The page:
In a sea of depressing and paradoxical sagas about there not being enough job, high enough wages, and even situations in which establishments are forced to close due to a lack of staff, each and every positive story shines like a diamond among rocks.
Not a day goes by in Croatia where one doesn’t read about negativity. From the less than favourable economic situation to the plight of the nation’s disenchanted youth fleeing on planes and buses to Germany, the United Kingdom and Ireland in search of a better wage and more opportunities.
Then you have the total opposite. On the next page of whatever newspaper you happen to have picked up at a cafe, you read about how otherwise popular coastal bars and restaurants have been ”forced to close their doors for the season because they can’t find the staff”. A paradox? Yes, quite.
While droves head to Western Europe and restaurant owners across the country allegedly battle it out for staff, each offering a better wage, more food, nice accommodation, more time off, it seems rather bizarre to hear of situations where a person simply can’t get a job. A few weeks ago, we reported on the rather uncomfortable situation in a pastry shop in Pula, where a sign read that unfortunately, there was ”nobody to serve” customers.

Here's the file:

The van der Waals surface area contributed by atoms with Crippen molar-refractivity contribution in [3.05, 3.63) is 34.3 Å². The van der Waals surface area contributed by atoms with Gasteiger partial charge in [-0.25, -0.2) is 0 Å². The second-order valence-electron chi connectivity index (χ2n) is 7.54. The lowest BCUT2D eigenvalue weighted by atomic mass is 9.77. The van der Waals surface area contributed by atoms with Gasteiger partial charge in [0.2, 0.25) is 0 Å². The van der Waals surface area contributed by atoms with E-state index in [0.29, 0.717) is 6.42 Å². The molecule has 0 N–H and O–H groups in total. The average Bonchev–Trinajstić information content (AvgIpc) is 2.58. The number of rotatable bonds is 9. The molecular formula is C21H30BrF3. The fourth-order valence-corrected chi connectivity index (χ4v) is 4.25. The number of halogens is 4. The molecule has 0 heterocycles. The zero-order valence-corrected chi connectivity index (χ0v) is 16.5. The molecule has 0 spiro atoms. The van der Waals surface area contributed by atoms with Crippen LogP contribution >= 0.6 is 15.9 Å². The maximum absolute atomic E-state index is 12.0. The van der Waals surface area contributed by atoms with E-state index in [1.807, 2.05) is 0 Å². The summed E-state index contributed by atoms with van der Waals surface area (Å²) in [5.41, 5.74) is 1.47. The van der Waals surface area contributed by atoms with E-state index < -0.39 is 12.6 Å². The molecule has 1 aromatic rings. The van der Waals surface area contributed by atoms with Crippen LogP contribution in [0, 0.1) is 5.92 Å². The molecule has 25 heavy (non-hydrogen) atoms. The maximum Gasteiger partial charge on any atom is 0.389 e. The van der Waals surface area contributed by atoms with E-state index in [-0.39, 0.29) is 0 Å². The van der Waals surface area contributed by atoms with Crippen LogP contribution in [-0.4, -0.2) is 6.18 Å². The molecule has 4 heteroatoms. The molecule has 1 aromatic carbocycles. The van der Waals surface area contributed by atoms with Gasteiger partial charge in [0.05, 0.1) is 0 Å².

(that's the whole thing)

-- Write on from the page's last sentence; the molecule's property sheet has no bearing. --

This odd situation in Croatia shows no sign of recovery, and while the masses flee from Slavonia and coastal establishments in some of Croatia’s most popular destinations, which otherwise never experienced problems until now, struggle to get the staff, foreigners willing to pay their taxes and live their lives as law abiding citizens here are being much more quiet in their arrival to the country.
As Poslovni Dnevnik writes on the 19th of August, 2018, a Japanese and an American citizen have done what a great many born and raised here fail miserably in understanding, they left the comforts of their own successful nations and moved here to Croatia. Matt and Tetsuya both say they find Croatia to be incredible, and are doing well here. Matt came to visit, and two years later, he’s not even considering the thought of potentially leaving.
“I should’ve been here for only three months, but two years later… I just love this place, so I decided to stay here,” said waiter Matt Moyers.
Tetsuya worked for six years in Germany, and after Düsseldorf, Frankfurt, and even the glitz of the capital of Berlin, he concluded that he was in need of some sunshine and sea.
“My hometown is Okayama and it looks like Split, between the mountains and the sea. I missed the sea, so I stayed,” commented the Japanese chef, Tetsuya Sakata.
The pair were asked about what they respectively consider to be the three best things in Croatia. For Matt from the United States, it has to be nature, the food, and the people, and for Tetsuya, the people and the wonderful food are clear winners. The chef added that he’s happy to be here.
“If one thing in Croatia could change, it should ease the process of startups for entrepreneurs,” Matt said, and Tetsuya agreed with him: “There’s a lot of paperwork surrounding contracts or permits, and you end up waiting for the papers for a long time,” added Tetsuya.
Contrary to what we’re so used to constantly having to listen to and read about, Matt refreshingly claims he sees many more advantages in life here in Croatia than he does faults.